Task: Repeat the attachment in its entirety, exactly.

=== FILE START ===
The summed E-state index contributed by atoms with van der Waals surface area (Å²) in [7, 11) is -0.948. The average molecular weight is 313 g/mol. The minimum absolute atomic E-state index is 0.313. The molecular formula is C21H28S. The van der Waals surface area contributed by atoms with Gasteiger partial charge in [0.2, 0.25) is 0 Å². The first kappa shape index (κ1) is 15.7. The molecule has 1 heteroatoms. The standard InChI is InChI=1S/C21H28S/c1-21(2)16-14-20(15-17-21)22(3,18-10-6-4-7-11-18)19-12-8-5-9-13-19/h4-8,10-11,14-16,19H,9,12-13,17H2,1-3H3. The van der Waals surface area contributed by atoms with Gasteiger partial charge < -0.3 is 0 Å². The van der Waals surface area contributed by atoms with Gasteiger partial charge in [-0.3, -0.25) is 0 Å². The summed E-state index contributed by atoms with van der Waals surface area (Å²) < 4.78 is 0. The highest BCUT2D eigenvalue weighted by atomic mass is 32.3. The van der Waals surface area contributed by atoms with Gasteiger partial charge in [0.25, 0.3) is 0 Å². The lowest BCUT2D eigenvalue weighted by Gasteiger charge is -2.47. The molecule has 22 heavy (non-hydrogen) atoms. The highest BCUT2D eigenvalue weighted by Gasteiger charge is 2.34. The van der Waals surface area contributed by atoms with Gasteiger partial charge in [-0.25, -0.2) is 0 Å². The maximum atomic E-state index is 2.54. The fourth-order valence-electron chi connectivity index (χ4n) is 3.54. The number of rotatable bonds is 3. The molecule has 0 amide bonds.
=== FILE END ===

The summed E-state index contributed by atoms with van der Waals surface area (Å²) in [7, 11) is -0.948. The average molecular weight is 313 g/mol. The minimum absolute atomic E-state index is 0.313. The molecular formula is C21H28S. The van der Waals surface area contributed by atoms with Gasteiger partial charge in [0.2, 0.25) is 0 Å². The first kappa shape index (κ1) is 15.7. The molecule has 1 heteroatoms. The standard InChI is InChI=1S/C21H28S/c1-21(2)16-14-20(15-17-21)22(3,18-10-6-4-7-11-18)19-12-8-5-9-13-19/h4-8,10-11,14-16,19H,9,12-13,17H2,1-3H3. The van der Waals surface area contributed by atoms with Gasteiger partial charge < -0.3 is 0 Å². The van der Waals surface area contributed by atoms with Gasteiger partial charge in [-0.3, -0.25) is 0 Å². The summed E-state index contributed by atoms with van der Waals surface area (Å²) < 4.78 is 0. The highest BCUT2D eigenvalue weighted by atomic mass is 32.3. The van der Waals surface area contributed by atoms with Gasteiger partial charge in [0.25, 0.3) is 0 Å². The lowest BCUT2D eigenvalue weighted by Gasteiger charge is -2.47. The molecule has 22 heavy (non-hydrogen) atoms. The highest BCUT2D eigenvalue weighted by Gasteiger charge is 2.34. The van der Waals surface area contributed by atoms with Gasteiger partial charge in [-0.25, -0.2) is 0 Å². The maximum atomic E-state index is 2.54. The fourth-order valence-electron chi connectivity index (χ4n) is 3.54. The number of rotatable bonds is 3. The molecule has 0 amide bonds.